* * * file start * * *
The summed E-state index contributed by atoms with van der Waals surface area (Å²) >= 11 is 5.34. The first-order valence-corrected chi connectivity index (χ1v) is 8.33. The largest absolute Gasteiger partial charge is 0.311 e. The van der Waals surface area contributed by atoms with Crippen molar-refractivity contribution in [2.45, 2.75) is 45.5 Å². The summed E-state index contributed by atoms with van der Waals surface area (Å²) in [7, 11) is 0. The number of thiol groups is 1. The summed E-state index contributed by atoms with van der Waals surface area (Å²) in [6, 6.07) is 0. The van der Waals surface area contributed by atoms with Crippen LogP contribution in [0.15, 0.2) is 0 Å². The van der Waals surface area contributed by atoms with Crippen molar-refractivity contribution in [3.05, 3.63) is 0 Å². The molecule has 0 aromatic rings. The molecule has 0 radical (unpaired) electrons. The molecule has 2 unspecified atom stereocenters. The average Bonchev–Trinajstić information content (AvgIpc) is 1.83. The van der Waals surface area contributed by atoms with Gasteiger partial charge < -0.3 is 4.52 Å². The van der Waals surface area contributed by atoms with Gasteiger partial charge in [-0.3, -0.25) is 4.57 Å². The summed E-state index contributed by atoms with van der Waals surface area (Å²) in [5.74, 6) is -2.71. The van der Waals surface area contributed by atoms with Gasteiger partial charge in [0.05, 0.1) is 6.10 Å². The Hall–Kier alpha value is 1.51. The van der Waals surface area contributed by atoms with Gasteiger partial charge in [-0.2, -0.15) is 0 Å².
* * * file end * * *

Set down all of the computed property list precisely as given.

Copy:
The summed E-state index contributed by atoms with van der Waals surface area (Å²) >= 11 is 5.34. The first-order valence-corrected chi connectivity index (χ1v) is 8.33. The largest absolute Gasteiger partial charge is 0.311 e. The van der Waals surface area contributed by atoms with Crippen molar-refractivity contribution in [2.45, 2.75) is 45.5 Å². The summed E-state index contributed by atoms with van der Waals surface area (Å²) in [7, 11) is 0. The number of thiol groups is 1. The summed E-state index contributed by atoms with van der Waals surface area (Å²) in [6, 6.07) is 0. The van der Waals surface area contributed by atoms with Crippen LogP contribution in [0.15, 0.2) is 0 Å². The van der Waals surface area contributed by atoms with Crippen molar-refractivity contribution in [3.05, 3.63) is 0 Å². The molecule has 0 aromatic rings. The molecule has 0 radical (unpaired) electrons. The molecule has 2 unspecified atom stereocenters. The average Bonchev–Trinajstić information content (AvgIpc) is 1.83. The van der Waals surface area contributed by atoms with Gasteiger partial charge < -0.3 is 4.52 Å². The van der Waals surface area contributed by atoms with Gasteiger partial charge in [-0.3, -0.25) is 4.57 Å². The summed E-state index contributed by atoms with van der Waals surface area (Å²) in [5.74, 6) is -2.71. The van der Waals surface area contributed by atoms with Gasteiger partial charge in [0.05, 0.1) is 6.10 Å². The Hall–Kier alpha value is 1.51. The van der Waals surface area contributed by atoms with Gasteiger partial charge in [-0.2, -0.15) is 0 Å².